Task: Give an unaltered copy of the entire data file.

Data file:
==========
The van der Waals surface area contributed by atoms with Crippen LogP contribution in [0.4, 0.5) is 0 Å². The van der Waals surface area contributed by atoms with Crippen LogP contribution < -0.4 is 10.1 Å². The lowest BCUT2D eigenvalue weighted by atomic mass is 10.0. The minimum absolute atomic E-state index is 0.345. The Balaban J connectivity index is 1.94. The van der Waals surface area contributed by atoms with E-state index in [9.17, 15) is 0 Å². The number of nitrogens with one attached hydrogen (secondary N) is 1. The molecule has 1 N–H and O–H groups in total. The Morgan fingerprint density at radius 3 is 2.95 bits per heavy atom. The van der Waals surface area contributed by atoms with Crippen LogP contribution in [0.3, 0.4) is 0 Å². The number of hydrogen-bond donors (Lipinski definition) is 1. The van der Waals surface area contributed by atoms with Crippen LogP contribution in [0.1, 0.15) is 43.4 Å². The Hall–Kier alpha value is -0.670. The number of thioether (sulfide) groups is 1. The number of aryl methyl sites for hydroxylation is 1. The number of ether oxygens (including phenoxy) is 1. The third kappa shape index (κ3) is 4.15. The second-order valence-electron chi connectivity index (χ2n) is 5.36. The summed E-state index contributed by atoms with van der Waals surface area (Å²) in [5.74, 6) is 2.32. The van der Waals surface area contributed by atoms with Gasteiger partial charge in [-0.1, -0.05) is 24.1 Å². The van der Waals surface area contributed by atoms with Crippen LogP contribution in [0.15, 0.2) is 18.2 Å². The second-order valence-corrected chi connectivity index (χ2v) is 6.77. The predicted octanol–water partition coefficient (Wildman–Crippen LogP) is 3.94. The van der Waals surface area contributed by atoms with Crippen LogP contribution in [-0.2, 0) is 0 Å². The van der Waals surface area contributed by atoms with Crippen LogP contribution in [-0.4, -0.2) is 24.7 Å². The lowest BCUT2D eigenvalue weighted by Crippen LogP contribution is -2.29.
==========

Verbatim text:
The van der Waals surface area contributed by atoms with Crippen LogP contribution in [0.4, 0.5) is 0 Å². The van der Waals surface area contributed by atoms with Crippen LogP contribution < -0.4 is 10.1 Å². The lowest BCUT2D eigenvalue weighted by atomic mass is 10.0. The minimum absolute atomic E-state index is 0.345. The Balaban J connectivity index is 1.94. The van der Waals surface area contributed by atoms with E-state index in [9.17, 15) is 0 Å². The number of nitrogens with one attached hydrogen (secondary N) is 1. The molecule has 1 N–H and O–H groups in total. The Morgan fingerprint density at radius 3 is 2.95 bits per heavy atom. The van der Waals surface area contributed by atoms with Crippen LogP contribution in [0.3, 0.4) is 0 Å². The number of hydrogen-bond donors (Lipinski definition) is 1. The van der Waals surface area contributed by atoms with Crippen LogP contribution in [0.1, 0.15) is 43.4 Å². The Hall–Kier alpha value is -0.670. The number of thioether (sulfide) groups is 1. The number of aryl methyl sites for hydroxylation is 1. The number of ether oxygens (including phenoxy) is 1. The third kappa shape index (κ3) is 4.15. The second-order valence-electron chi connectivity index (χ2n) is 5.36. The summed E-state index contributed by atoms with van der Waals surface area (Å²) in [5.74, 6) is 2.32. The van der Waals surface area contributed by atoms with Gasteiger partial charge in [-0.1, -0.05) is 24.1 Å². The van der Waals surface area contributed by atoms with Crippen LogP contribution in [0.15, 0.2) is 18.2 Å². The second-order valence-corrected chi connectivity index (χ2v) is 6.77. The predicted octanol–water partition coefficient (Wildman–Crippen LogP) is 3.94. The van der Waals surface area contributed by atoms with Crippen LogP contribution in [-0.2, 0) is 0 Å². The van der Waals surface area contributed by atoms with Crippen LogP contribution in [-0.4, -0.2) is 24.7 Å². The lowest BCUT2D eigenvalue weighted by Crippen LogP contribution is -2.29.